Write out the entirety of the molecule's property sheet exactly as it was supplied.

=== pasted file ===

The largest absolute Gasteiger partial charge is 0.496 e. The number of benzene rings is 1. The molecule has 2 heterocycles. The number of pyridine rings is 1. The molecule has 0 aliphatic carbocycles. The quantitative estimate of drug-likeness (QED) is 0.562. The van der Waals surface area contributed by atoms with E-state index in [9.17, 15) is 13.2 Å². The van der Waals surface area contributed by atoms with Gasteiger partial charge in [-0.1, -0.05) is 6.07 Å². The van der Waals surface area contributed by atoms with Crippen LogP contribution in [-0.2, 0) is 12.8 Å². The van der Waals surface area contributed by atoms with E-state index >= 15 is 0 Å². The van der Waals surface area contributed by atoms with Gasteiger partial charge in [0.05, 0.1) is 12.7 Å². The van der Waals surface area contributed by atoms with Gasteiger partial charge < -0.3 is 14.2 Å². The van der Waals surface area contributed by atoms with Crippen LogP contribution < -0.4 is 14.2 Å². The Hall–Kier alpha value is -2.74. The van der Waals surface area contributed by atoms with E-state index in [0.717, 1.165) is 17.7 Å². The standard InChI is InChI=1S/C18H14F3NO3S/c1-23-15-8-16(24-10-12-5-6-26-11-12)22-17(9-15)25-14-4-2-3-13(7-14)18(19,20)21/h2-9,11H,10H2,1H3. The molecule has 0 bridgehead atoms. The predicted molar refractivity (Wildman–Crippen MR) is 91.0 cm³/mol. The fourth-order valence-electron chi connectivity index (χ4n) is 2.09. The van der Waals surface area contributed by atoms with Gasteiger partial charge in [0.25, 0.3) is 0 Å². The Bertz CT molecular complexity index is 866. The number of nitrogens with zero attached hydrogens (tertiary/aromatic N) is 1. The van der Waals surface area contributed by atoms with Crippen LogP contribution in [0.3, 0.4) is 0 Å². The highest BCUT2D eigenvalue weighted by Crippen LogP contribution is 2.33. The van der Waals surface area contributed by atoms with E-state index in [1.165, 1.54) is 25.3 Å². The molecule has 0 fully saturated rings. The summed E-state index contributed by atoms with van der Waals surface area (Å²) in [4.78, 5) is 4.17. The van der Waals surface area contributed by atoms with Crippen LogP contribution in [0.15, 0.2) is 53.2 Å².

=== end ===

The largest absolute Gasteiger partial charge is 0.496 e. The number of benzene rings is 1. The molecule has 2 heterocycles. The number of pyridine rings is 1. The molecule has 0 aliphatic carbocycles. The quantitative estimate of drug-likeness (QED) is 0.562. The van der Waals surface area contributed by atoms with E-state index in [9.17, 15) is 13.2 Å². The van der Waals surface area contributed by atoms with Gasteiger partial charge in [-0.1, -0.05) is 6.07 Å². The van der Waals surface area contributed by atoms with Crippen LogP contribution in [-0.2, 0) is 12.8 Å². The van der Waals surface area contributed by atoms with E-state index >= 15 is 0 Å². The van der Waals surface area contributed by atoms with Gasteiger partial charge in [0.05, 0.1) is 12.7 Å². The van der Waals surface area contributed by atoms with Gasteiger partial charge < -0.3 is 14.2 Å². The van der Waals surface area contributed by atoms with Crippen LogP contribution < -0.4 is 14.2 Å². The Hall–Kier alpha value is -2.74. The van der Waals surface area contributed by atoms with E-state index in [0.717, 1.165) is 17.7 Å². The standard InChI is InChI=1S/C18H14F3NO3S/c1-23-15-8-16(24-10-12-5-6-26-11-12)22-17(9-15)25-14-4-2-3-13(7-14)18(19,20)21/h2-9,11H,10H2,1H3. The molecule has 0 bridgehead atoms. The predicted molar refractivity (Wildman–Crippen MR) is 91.0 cm³/mol. The fourth-order valence-electron chi connectivity index (χ4n) is 2.09. The van der Waals surface area contributed by atoms with Gasteiger partial charge in [0.25, 0.3) is 0 Å². The Bertz CT molecular complexity index is 866. The number of nitrogens with zero attached hydrogens (tertiary/aromatic N) is 1. The van der Waals surface area contributed by atoms with Crippen LogP contribution in [0.3, 0.4) is 0 Å². The highest BCUT2D eigenvalue weighted by Crippen LogP contribution is 2.33. The van der Waals surface area contributed by atoms with E-state index in [1.165, 1.54) is 25.3 Å². The molecule has 0 fully saturated rings. The summed E-state index contributed by atoms with van der Waals surface area (Å²) in [4.78, 5) is 4.17. The van der Waals surface area contributed by atoms with Crippen LogP contribution in [0.15, 0.2) is 53.2 Å².